Further links and references:



    Akinetopsia or Motion Blindness


    Wikipedia Description: "An extremely rare neuropsychological disorder in which a patient cannot perceive motion in his/her visual field, despite being able to see stationary objects without issue." 

    Further links and references:



    Alexia or Word Blindness

    AKA: Text Blindness or Visual Aphasia

    Wikipedia Description: "Damage to the brain causes a patient to lose the ability to read." 

    Further links and references:



    Alexithymia


    Wikipedia Description: "A state of deficiency in understanding, processing, or describing emotions."

    Further links and references:



    Alice in Wonderland syndrome

    AKA: Todd's syndrome

    Wikipedia Description: "A disorienting neurological condition which affects human perception. Sufferers may experience micropsia, macropsia, and/or size distortion of other sensory modalities."

    Links, references, and videos:



    Alien Hand Syndrome

    AKA: Anarchic Hand or Dr. Strangelove syndrome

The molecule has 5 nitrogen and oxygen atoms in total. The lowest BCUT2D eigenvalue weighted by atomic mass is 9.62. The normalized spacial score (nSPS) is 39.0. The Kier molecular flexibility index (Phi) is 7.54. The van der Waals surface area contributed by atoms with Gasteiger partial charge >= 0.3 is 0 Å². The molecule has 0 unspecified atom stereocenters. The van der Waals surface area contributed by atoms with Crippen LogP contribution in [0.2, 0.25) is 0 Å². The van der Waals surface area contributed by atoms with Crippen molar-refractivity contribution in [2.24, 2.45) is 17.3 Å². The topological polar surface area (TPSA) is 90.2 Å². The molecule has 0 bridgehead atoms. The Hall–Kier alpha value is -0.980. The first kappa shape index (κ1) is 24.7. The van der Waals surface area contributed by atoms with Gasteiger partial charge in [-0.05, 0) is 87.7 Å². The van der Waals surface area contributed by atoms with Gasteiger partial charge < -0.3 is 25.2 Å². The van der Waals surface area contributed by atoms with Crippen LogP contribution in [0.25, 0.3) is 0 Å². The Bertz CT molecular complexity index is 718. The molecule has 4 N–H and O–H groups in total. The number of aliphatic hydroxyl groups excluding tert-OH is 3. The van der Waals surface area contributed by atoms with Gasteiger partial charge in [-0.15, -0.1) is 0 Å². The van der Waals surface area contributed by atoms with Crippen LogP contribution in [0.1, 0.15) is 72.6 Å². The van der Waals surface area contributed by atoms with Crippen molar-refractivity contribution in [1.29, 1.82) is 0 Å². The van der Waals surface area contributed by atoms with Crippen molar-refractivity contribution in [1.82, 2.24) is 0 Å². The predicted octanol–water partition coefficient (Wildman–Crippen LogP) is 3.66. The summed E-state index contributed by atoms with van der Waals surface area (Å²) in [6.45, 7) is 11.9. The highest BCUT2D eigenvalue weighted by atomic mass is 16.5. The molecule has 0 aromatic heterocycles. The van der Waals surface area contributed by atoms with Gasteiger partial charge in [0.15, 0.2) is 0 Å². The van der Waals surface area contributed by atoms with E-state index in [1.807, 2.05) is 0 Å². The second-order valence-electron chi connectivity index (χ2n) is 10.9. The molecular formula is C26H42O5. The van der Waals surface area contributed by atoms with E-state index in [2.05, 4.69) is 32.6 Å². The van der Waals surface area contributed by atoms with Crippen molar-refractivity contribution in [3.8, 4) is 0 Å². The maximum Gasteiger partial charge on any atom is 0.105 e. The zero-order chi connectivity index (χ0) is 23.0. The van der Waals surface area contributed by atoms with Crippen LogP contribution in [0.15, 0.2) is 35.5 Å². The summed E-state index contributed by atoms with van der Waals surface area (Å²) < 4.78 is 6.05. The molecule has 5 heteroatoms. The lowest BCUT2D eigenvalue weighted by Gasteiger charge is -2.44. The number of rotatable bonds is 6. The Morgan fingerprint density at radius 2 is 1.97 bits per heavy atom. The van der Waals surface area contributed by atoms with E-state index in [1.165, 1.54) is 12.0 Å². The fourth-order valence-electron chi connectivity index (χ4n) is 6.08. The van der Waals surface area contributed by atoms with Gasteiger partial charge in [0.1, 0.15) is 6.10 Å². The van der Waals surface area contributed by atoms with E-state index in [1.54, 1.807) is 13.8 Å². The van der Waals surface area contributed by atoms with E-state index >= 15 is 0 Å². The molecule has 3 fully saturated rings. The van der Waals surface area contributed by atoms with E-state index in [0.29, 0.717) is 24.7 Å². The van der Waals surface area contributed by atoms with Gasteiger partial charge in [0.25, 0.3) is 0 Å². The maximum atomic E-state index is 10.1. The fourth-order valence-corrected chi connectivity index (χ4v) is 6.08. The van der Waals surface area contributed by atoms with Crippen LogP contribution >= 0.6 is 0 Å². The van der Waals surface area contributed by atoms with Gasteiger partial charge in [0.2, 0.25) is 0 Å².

Wikipedia Description: "An unusual neurological disorder in which one of the sufferer's hands seem to take on a mind of its own."

    Links and references:




    Allochiria


    Wikipedia Description: "A neurological disorder in which the patient responds to stimuli presented to one side of their body as if the stimuli had been presented at the opposite side."

    Links and references:



    Amusia


    Wikipedia Description: "A musical disorder that appears mainly as a defect in processing pitch, but it also encompasses musical memory and recognition."

    Case Study:
        Title: 
    Broca’s Amusica
        Notes: 
    Loss of musical abilities following a stroke; Describes a woman who selectively looses her ability to play the oboe.  
        
    Reference: Klawans, H. L. (1988). Toscanini’s fumble: And other tales of clinical neurology. Chicago, IL: Contemporary Books. 

    Links and references:



    Anomia


    Wikipedia Description: "A severe problem with recalling words or names."

    Links and references:



    Anosognosia


    Wikipedia Description: "condition in which a person who suffers disability seems unaware of or denies the existence of his or her disability. This may include unawareness of quite dramatic impairments, such as blindness or paralysis"

    Case Study:
        Title: The Sound of One Hand Clapping
        Notes: Denial syndrome
        Reference: Ramachandran, V.S., and Blakeslee, S. (1998). Phantoms in the brain: probing the mysteries of the human mind. New York, NY: William Morrow and Company, Inc.  

    Further links and references:


    Antero- and Retrograde Amnesia


    Categories: Memory